Latin Jazz Legend Tito Puente was the toast of the evening Wednesday as El Centro, the Center for Puerto Rican Studies at Hostos Community College, celebrated the 100th anniversary of his birth with accolades from friends and admirers of all ages..
“He knew that instrument like the blood that runs in our veins,” said Nicky Marrero, famous Latin Jazz percussionist and one of the speakers at the centennial celebration.
Joe Conzo Sr., music historian, longtime friend of Puente and author of, “Mambo Diablo: My Journey with Tito Puente, was master of ceremonies for the evening. “I was with him 50 years,” said Conzo.
Through the decades, Puente gave Conzo items of clothing and instruments for posterity which Conzo later donated to Hostos. Using those items, such as a pair of timbales and a blue sequined tuxedo jacket, the school created the Tito Puente Legacy Project in 2017.
Journalist Aurora Flores moderated a panel of speakers reminiscing about the great “Mambo King,” his enormous influence on music and on their own lives.
A panel of musicians shared their personal experiences of the late, great “Mambo King” Tito Puente. From left: Aurora Flores, Frankie Morales, Oreste Abrantes and Nicky Marrero.
Born in Harlem Hospital on April 20, 1923 to Puerto Rican parents, the jazz great’s given name was Ernesto Antonio Puente Jr., but friends and family called him Tito and the name stuck. Puente was said to be a rambunctious child, banging on anything that could replicate a drum.
According to the Smithsonian Institute, neighbors begged his mother to get him lessons to ease the noise and by age seven, Puente was enrolled in piano lessons. At age 10 he had switched to percussion.
Puente was drafted during WWII and served in the Navy from 1942 to 1945 where he was a first class bugler and toured places like Guam, New Guinea and Okinawa. When he returned, he enrolled in the Julliard School of Music under the G.I. Bill where he studied, among other things, a mathematical approach to music called the Schillinger system of musical composition.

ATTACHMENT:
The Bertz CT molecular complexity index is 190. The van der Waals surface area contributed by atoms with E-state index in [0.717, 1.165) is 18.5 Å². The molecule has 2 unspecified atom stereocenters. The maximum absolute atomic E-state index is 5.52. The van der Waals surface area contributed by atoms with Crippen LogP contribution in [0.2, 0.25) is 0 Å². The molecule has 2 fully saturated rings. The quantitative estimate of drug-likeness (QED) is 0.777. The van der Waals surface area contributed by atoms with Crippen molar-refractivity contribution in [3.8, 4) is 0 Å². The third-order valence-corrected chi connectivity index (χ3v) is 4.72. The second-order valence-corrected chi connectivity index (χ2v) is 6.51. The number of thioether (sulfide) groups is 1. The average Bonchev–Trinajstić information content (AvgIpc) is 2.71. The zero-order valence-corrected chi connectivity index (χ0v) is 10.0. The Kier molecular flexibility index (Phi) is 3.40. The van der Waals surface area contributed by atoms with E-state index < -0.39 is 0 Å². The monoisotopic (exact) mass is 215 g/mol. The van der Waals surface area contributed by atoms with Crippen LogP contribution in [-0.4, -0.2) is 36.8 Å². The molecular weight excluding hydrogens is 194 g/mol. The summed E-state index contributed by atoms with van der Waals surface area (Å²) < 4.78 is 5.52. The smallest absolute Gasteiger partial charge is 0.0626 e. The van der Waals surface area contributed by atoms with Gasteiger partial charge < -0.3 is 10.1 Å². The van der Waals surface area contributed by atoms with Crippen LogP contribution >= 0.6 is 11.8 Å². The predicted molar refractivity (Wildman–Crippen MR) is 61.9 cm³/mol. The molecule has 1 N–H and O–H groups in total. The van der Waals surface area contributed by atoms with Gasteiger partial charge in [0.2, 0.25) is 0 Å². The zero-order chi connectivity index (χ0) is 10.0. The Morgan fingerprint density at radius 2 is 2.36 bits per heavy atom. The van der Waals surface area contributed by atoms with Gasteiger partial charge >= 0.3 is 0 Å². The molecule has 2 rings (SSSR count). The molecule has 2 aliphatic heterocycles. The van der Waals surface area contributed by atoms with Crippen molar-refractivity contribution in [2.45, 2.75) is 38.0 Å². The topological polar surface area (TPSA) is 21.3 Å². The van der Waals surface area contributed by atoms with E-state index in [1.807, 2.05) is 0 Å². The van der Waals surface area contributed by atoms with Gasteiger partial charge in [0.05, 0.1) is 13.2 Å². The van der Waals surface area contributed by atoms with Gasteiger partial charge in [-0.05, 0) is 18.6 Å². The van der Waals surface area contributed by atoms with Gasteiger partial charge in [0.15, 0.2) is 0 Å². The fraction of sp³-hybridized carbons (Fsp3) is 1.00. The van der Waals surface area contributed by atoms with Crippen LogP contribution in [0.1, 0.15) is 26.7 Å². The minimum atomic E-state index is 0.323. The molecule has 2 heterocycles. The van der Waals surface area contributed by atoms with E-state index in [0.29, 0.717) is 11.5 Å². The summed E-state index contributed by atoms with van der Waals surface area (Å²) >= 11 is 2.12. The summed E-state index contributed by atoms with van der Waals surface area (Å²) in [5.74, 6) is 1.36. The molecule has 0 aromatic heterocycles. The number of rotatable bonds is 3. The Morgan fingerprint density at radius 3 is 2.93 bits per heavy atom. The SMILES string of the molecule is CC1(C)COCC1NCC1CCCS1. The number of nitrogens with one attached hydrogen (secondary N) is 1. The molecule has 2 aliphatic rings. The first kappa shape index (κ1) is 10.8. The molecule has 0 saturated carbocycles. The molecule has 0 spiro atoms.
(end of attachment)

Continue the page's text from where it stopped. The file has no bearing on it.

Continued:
“He had his own style – there were hardly spaces in between the notes,” said Marrero of Puente’s music. “I imitated a lot of Puente. His facial expressions, how he stood,” and his hair. A 1977 photo of Marerro shows him looking very similar to how Puente looked at the height of his career. Marerro said that listening to Puente’s music was like “taking a pill to help me relax.”
At Julliard, Puente started his first band and never looked back. He is credited with bringing mambo and Latin Jazz into the mainstream. A man of many talents, he was a master percussionist, a dancer, trumpet player, band leader and songwriter.
He was also admired as a positive force to those around him.
“[Seeing Tito] taught me that there’s possibility, there’s opportunity,” said Oreste Abrantes as he described his first time meeting Puente as a child.
Abrantes is a renowned percussionist and received the Tito Puentes scholarship while attending the Harbor Conservatory for the Performing Arts in Harlem. There, he was selected to give a musical demonstration on the children’s show “Gullah Gullah Island” when he was seven. He didn’t know that Puente would also be there.
Abrantes described wanting to approach Puente as a crazed fanatic, but then told himself, “Be cool.” And that moment of reserve despite sheer excitement Abrantes said, “that taught me maturity.”
Frankie Morales, another panelist, reminisced about having his first big gig singing back-up for Hector Lavoe when he was 12. Morales will play all of Puente’s hits at Swing 46 on 46th Street Thursday from 7 to 11 p.m. in celebration of what would have been the 100th birthday of “El rey de los timbales.”
Puentes died on May 30, 2000 from surgical complications after suffering a massive heart attack. But despite being gone for 23 years, Puente’s legacy continues to influence even the youngest of generations.
Dean Scott Vazquez, 15, was in the audience with his father. He plays the timables, congas and is learning the alto sax. He had an opportunity to speak with Marrero after the panel and asked, “How do you incorporate Tito Puente’s playing style with your own style – and make it into your own without fully copying what he does?”
“[I] just improvised and practiced over and over and over again,” Vazquez said Morales advised him.
“I know Tito Puentes wanted to play his timbales on the moon,” said Flores.
Hopefully, the pearly gates will suffice.